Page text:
So coming back tonight felt a little like catching up with an old flame I hadn't seen in years. I wasn't exactly up to speed on all that had happened in the past season - though I'd gotten occasional updates from the few friends who remained faithful fans - and I didn't try to figure it all out, except to wonder "What is Hercules doing on this show?" (I later figured out he was supposed to be Ryan's dad - and, apparently, Julie Cooper's latest lover and father of her new kid. Kudos to the writers for carrying, to the last, their grand tradition of tangling all the characters together in one big, vaguely incestuous snarl.) Also noticed the boys looked older. Older, but also hotter. They are aging quite scrumptuously.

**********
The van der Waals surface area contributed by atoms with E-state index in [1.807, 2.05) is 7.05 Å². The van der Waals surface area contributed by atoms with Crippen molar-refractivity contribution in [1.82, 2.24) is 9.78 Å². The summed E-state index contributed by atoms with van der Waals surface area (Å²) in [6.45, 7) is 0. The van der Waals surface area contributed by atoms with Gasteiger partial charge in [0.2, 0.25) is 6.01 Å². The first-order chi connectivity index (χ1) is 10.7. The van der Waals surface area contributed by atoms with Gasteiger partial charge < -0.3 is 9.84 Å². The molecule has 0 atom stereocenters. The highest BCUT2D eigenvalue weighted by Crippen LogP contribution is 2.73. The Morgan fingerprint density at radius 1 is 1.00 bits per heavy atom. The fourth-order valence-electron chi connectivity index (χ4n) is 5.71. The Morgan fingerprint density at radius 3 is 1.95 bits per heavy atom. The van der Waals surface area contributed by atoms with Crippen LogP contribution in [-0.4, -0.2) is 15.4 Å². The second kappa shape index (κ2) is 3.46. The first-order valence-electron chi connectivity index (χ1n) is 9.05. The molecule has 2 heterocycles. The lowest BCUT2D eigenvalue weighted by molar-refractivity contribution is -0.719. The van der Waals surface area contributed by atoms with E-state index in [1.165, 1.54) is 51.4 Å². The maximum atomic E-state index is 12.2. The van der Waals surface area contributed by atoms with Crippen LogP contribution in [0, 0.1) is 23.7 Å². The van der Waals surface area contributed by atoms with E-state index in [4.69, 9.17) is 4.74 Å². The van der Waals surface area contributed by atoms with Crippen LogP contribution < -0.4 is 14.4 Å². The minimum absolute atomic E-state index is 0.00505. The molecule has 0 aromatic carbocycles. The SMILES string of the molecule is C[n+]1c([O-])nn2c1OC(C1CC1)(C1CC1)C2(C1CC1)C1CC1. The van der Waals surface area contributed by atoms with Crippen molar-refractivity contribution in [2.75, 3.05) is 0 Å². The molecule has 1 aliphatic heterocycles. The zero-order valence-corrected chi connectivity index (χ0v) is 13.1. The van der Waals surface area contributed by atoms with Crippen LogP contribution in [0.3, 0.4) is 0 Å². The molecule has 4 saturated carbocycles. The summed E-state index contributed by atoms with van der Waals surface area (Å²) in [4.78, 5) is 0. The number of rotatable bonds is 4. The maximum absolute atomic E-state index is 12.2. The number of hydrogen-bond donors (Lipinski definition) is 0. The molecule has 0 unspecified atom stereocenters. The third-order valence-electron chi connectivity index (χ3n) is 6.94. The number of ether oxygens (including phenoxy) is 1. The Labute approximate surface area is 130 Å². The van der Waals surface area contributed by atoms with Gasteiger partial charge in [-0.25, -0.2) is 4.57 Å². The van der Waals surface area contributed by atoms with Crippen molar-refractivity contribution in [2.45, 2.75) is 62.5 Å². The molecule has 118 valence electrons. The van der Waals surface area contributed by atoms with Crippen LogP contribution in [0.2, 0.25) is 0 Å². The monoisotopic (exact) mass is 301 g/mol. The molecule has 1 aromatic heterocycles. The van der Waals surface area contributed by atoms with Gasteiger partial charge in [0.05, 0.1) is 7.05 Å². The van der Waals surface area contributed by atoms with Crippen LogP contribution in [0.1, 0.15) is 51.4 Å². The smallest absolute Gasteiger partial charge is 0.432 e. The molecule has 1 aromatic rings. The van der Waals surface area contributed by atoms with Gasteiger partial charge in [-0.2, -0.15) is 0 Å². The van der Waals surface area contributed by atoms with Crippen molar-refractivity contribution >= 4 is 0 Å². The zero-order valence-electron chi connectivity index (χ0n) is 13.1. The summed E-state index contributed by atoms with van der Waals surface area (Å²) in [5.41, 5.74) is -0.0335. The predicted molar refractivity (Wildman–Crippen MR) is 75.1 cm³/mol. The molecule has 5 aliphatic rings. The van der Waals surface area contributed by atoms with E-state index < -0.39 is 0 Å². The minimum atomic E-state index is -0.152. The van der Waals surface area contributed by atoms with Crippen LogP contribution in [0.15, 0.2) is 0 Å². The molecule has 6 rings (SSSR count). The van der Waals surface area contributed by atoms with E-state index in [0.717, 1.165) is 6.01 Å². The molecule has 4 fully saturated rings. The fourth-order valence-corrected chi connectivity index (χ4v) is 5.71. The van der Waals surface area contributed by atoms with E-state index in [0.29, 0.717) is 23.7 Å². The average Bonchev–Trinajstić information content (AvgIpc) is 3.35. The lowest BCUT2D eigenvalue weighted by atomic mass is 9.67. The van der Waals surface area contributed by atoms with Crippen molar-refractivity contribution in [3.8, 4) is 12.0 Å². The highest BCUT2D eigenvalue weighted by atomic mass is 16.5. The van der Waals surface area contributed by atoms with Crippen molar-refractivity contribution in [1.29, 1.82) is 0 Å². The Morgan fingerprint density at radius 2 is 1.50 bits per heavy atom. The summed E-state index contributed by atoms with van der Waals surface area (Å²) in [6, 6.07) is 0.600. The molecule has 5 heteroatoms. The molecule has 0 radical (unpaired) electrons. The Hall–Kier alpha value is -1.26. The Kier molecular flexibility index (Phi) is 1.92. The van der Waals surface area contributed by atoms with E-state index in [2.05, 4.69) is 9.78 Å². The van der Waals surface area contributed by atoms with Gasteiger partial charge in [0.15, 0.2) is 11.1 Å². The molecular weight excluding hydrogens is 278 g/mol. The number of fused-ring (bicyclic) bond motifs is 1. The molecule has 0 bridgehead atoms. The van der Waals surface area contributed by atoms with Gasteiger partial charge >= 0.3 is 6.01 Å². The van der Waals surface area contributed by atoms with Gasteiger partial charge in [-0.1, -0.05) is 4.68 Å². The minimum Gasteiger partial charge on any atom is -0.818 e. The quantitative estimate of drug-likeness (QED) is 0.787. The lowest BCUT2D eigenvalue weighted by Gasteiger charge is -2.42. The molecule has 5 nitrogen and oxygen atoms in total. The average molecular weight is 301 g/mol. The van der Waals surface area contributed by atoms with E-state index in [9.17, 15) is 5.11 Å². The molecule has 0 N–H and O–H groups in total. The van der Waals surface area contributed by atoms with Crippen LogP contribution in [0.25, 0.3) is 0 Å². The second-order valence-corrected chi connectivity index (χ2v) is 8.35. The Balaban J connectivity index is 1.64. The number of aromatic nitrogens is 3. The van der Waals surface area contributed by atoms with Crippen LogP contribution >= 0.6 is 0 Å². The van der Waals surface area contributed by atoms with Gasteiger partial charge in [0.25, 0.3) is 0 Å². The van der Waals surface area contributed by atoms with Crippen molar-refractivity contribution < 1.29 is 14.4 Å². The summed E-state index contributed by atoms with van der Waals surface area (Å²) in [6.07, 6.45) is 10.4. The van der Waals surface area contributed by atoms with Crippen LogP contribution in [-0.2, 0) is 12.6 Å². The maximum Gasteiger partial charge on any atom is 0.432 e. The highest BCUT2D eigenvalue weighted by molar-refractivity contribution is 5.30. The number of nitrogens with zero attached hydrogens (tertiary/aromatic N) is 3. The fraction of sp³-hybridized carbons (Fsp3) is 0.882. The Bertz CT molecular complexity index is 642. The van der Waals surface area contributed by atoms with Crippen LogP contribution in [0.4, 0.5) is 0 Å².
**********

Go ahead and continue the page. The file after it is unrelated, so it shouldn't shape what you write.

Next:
Luckily someone had prepared me for the shock of seeing Ryan and Taylor as lovers. I still didn't like it; I've never bought Taylor as a character. I'm glad the finale at least left their future open rather than pushing them back together. (C'mon, the writers owed Marissa *that* much at least.) On the other hand, the sappy part of me rejoiced when Seth and Summer finally got hitched. And, since Sandy Cohen has always been my fav character on the show, I very much liked the idea of Ryan becoming a Sandy-figure at the end, even if it did come just a little too pat.